And I handed her a business-sized card. When the woman read the card's only two words, she began to cry. And through her tears, she said, 'You have no idea how much this means to me.'
I was a little startled by her reply. Having never done anything like this before, I hadn't anticipated the reaction I might receive. All I could think to respond was, 'Oh my. Would it be OK to give you a hug?' After we embraced, I walked back to my car and began to cry too. The words on the card: You Matter.
A few weeks earlier, a colleague gave me the same card as encouragement for a project I was working on. When I read the card, I felt a warm glow spread inside of me. Deeply touched, I came home and ordered my own box of You Matter cards and started sharing them too." (Loved this story? Don't miss these 24 touching tales about the kindness of strangers.)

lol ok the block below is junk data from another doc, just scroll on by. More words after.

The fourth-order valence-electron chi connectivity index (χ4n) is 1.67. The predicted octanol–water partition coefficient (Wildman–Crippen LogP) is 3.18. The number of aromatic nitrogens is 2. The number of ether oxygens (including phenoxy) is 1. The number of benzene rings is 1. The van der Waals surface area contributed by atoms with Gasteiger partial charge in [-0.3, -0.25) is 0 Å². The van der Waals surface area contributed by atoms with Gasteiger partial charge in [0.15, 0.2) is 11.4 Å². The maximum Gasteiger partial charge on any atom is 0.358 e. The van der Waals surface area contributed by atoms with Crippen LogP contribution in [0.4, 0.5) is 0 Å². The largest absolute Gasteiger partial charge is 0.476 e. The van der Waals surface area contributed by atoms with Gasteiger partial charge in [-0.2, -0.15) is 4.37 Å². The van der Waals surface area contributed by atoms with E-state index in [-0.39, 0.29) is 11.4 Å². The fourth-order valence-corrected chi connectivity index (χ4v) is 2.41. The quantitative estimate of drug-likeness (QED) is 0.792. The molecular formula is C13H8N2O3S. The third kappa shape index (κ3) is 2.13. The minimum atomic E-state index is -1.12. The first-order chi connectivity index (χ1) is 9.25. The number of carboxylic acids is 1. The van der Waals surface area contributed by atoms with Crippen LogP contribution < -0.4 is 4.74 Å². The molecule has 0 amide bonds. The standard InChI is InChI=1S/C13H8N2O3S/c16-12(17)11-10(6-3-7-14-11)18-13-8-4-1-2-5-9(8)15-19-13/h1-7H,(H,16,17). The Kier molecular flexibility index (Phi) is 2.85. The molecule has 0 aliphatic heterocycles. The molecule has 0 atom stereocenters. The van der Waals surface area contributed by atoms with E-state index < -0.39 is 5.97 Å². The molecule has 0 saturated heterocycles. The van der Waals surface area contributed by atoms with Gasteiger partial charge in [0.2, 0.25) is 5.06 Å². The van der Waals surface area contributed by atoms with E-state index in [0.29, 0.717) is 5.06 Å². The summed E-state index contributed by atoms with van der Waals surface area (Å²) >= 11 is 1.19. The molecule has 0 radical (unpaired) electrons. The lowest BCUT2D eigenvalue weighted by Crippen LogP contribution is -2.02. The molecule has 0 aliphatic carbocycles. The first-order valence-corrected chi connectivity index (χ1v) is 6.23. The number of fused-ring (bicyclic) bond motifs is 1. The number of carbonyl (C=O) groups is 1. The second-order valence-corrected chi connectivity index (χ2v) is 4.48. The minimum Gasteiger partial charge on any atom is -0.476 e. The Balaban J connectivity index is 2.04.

When a nurse was recognized for her work
Elizabeth Campanello was speeding to get home on New Year's Day, after putting in a long shift as a nurse. She couldn't believe what happened when she was pulled over.
"When the police officer asked why I was going 20 mph over the limit, I told him I had no excuse except that I was a nurse who had a tough day, and just wanted to get home. He came back to my car and told me 'Everyone deserves a warning.' In the midst of an ugly cry, I told him 'You don't know how much this means to me', to which he replied 'I think I've got a pretty good idea.'" Don't miss this sweet story about a cop who set a prisoner free—and why the man came back.
When a free coffee changed her day
Lia Picard, a writer, was having one of those difficult days when a good samaritan gave her some java to give her a little pep in her step.
"I stopped by my local coffee shop on the way to work and happened to be feeling really rundown, tired, and a little sad. The barista must have noticed this because when I went to take out my wallet she smiled and said it was on her. It was a really nice boost to my morning and lifted my mood a bit. Nothing tastes better than free coffee!" Don't miss these other 23 ways to instantly boost your mood.